Manufacturing Breakthrough Blog

Integrating Lean Six Sigma and TOC Part 3

Thursday May 7, 2015

The Integrated Improvement

In my last two postings we discussed the first two components of the TLS improvement methodology, Lean and Six Sigma.   I told you that I am an avid supporter of both Lean and Six Sigma, but my concern is that using either or both of these methodologies in isolation from TOC will not deliver the most optimal results. In today’s posting, we will discuss the last component of TLS, the Theory of Constraints Improvement Cycle.

 

Background

As I have told you in previous posts and videos, TLS is the acronym for our integrated Theory of Constraints, Lean and Six Sigma improvement methodology.  Like the Lean and Six Sigma Improvement Cycles, I absolutely believe in everything that the Theory of Constraints Improvement Cycle brings to the table, but like Lean and Six Sigma, if TOC is used in isolation from the other two components, the improvement results obtained will be much less than they could or should be.

The Theory of Constraints (TOC) is a methodology used to identify the most important limiting factor (i.e. the system constraint) that stands in the way of companies moving closer to its goal.  And the goal of most for-profit companies is to make more money now and in the future.  The over-arching theory behind TOC is to systematically improve the constraint until it is no longer the limiting factor. In manufacturing, the constraint is often referred to as a bottleneck.

TOC’s role in the TLS improvement cycle is to identify the focal point for the improvement effort.  While TOC provides the needed focus (i.e. the constraint), Lean acts to reduce waste and improve the flow of products through the process.  And while Lean is doing this, Six Sigma’s role is to reduce unwanted variation, control the remaining variation and identify and remove defects. 

The Basics of the Theory of Constraints

Knowing what to change, what to change to and how to implement change is usually the determining factor as to how successful an organization will be in the future. While change is necessary, it isn’t always so clear-cut. In fact, in an effort to reinvent themselves, many organizations have attempted improvement initiatives like Lean Manufacturing and Six Sigma, but have failed to achieve the positive results they had expected or at least hoped for.  Guess what, there’s a simple reason for this.

Based upon my experiences, in a variety of organizations and industries, the disappointing results coming from Lean, and sometimes Six Sigma, are directly linked to failing to adequately answer the question, “What to change?” or, worse yet, failing to ask it at all. Deciding what to change cannot be done casually, in some chance manner. It must be addressed logically at the strategic, tactical and operational levels after careful deliberation and analysis. The roots of this disillusionment are manifested in ill-advised efforts wasted on local improvements that fail to achieve global or system improvement. This is where TOC enters the picture, by answering this first question of what to change?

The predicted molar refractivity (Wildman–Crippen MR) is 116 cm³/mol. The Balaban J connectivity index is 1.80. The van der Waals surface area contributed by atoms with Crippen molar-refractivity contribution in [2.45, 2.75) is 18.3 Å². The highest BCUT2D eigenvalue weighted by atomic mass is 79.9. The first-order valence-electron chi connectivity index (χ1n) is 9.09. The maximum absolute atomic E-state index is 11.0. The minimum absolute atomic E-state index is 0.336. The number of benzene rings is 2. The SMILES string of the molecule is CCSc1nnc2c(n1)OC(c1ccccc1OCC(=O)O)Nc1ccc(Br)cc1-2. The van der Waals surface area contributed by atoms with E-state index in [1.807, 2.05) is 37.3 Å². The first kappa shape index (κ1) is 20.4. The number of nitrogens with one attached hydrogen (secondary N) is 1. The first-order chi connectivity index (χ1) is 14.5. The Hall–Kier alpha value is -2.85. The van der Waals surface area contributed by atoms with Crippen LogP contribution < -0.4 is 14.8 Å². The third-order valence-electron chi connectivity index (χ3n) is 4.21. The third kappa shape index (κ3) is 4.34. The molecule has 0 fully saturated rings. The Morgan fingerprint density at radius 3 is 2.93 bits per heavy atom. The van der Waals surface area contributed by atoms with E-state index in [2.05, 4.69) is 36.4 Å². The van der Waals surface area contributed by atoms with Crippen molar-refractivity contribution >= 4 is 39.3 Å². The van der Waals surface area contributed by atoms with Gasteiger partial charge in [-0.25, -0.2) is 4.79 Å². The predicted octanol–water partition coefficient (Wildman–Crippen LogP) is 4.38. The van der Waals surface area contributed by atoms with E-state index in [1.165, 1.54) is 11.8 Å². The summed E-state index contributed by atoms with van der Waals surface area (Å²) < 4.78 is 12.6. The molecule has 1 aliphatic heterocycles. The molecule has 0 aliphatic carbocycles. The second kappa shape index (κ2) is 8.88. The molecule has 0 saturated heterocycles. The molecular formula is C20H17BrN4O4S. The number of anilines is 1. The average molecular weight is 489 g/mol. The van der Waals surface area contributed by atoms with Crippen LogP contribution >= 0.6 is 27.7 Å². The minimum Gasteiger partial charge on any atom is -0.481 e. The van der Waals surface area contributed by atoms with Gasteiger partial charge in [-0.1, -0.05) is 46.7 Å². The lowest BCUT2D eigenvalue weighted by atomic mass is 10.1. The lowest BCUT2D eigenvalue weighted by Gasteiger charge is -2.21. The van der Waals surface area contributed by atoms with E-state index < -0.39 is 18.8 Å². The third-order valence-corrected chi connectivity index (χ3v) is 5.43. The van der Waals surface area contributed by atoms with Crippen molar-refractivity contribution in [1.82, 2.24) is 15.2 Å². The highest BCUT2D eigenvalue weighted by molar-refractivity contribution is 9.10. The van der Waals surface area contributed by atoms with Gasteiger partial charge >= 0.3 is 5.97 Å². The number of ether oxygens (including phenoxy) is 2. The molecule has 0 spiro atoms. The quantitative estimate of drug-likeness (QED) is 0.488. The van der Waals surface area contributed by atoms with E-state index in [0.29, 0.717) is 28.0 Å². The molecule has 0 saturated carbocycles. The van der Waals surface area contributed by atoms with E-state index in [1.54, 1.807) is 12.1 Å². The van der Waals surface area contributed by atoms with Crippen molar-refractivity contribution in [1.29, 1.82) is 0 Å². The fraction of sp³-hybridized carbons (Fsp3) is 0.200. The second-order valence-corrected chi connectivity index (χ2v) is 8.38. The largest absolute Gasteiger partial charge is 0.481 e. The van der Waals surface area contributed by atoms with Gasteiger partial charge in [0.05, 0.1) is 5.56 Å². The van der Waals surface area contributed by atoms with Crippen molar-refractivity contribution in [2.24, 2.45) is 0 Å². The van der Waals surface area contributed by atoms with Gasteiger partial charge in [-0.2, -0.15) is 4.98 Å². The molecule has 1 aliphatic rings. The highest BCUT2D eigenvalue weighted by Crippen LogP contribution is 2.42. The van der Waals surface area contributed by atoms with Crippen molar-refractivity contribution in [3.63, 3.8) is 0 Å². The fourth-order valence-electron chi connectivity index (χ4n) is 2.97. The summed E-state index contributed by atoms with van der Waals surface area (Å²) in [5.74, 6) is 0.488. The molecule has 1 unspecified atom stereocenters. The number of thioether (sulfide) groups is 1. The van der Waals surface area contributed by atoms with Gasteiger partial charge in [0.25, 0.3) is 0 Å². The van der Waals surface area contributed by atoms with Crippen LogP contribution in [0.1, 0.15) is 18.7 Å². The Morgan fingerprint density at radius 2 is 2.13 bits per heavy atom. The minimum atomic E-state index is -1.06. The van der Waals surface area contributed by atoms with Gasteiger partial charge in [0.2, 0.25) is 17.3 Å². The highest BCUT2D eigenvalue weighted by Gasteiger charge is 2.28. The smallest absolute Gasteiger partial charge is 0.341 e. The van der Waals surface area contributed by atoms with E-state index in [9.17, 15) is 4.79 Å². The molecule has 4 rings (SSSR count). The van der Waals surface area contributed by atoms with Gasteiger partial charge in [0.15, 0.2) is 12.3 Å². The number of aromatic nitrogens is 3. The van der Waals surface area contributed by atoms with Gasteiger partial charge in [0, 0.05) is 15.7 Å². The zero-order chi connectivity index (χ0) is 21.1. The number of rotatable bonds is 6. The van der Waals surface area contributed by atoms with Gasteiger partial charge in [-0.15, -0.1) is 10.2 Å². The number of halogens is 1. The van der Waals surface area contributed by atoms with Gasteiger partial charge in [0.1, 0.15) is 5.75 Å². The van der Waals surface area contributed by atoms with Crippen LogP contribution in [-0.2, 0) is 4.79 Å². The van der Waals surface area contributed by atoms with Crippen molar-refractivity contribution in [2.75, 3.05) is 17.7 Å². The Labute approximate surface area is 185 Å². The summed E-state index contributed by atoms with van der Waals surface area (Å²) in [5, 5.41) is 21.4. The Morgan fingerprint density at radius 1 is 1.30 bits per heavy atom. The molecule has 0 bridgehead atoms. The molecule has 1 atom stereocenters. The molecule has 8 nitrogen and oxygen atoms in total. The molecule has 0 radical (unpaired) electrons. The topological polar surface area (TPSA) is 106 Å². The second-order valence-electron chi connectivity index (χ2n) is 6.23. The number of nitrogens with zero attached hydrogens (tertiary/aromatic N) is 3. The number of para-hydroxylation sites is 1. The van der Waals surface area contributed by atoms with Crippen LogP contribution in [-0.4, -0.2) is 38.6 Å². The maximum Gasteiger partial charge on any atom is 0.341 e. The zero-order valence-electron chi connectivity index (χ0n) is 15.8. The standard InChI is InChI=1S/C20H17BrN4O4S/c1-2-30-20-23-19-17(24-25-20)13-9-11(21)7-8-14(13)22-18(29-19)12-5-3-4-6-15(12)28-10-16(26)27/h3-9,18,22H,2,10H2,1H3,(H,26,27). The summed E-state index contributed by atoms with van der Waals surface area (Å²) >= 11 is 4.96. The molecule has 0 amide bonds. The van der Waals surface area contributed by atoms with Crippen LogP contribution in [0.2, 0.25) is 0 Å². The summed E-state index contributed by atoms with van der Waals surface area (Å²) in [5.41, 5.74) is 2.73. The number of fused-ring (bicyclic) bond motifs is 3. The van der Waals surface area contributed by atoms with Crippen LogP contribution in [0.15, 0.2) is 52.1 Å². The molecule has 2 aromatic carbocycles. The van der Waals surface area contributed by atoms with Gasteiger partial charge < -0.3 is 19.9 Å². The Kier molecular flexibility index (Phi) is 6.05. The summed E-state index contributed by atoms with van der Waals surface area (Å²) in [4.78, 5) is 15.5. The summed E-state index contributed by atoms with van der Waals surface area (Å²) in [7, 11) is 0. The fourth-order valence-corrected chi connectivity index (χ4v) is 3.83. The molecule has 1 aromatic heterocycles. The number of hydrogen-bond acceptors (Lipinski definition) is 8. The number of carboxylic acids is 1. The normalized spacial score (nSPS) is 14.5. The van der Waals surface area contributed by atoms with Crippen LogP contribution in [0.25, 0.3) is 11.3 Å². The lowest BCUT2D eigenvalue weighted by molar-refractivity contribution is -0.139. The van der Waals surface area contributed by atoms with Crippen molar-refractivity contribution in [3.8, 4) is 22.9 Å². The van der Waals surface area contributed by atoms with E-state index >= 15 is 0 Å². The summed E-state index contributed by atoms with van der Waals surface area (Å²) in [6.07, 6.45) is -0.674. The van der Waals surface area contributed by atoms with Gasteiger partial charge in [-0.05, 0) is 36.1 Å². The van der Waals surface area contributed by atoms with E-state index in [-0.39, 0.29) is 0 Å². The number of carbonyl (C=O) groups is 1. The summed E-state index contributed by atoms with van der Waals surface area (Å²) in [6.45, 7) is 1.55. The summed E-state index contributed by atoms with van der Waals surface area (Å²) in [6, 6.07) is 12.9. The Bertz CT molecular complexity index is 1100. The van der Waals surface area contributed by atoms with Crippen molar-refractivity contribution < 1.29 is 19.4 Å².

In the 1980’s Eliyahu Goldratt introduced us to his Theory of Constraints (TOC) through his highly successful and widely read business novel, The Goal [1]. Goldratt explained to us that systems are composed of interdependent processes and functions which he equated to a chain. Every chain has a weakest link and in order to strengthen the total chain, you must identify, focus on and strengthen its weakest link. Any attempts to strengthen the other links will not result in a stronger chain because it will still break at the weakest link.

Goldratt analogized the concept of a chain to organizations and explained that failing to identify and strengthen the organization’s weakest link, or system constraint, will not strengthen the global system. Similarly, attempts to improve non-constraint operations will not necessarily translate into significant organizational improvement. It’s kind of like a professional baseball team signing free agent sluggers, when the real constraint is relief or starting pitching. They can score lots of runs, but in the end if they can’t hold the other team to fewer runs than they score, they’ll never win a pennant.

Goldratt developed his own improvement methodology which consisted of the following 5 steps:

  1.     Identify the system’s constraint(s).
  2.     Decide how to exploit the system’s constraint(s).
  3.     Subordinate everything else to the above decision.
  4.     Elevate the system’s constraint(s).
  5.     If in the previous steps a constraint has been broken, go back to step 1, but do not allow inertia to cause a system constraint.

These five steps form the basis for TOC’s contribution to continuous improvement.

 

Next time

In my next posting we will continue to discuss the Theory of Constraints Improvement Cycle and then we’ll begin to integrate TOC, Lean and Six Sigma.  As always, if you have any questions or comments about any of my postings that you would like me to respond to, just leave me a message in the message box and I will respond.  Until next time.

 

Bob Sproull

 

References: 

[2]  Goldratt, Eliyahu M. and Jeff Cox, The Goal (Great Barrington, MA: North River Press, 1986)

 

 

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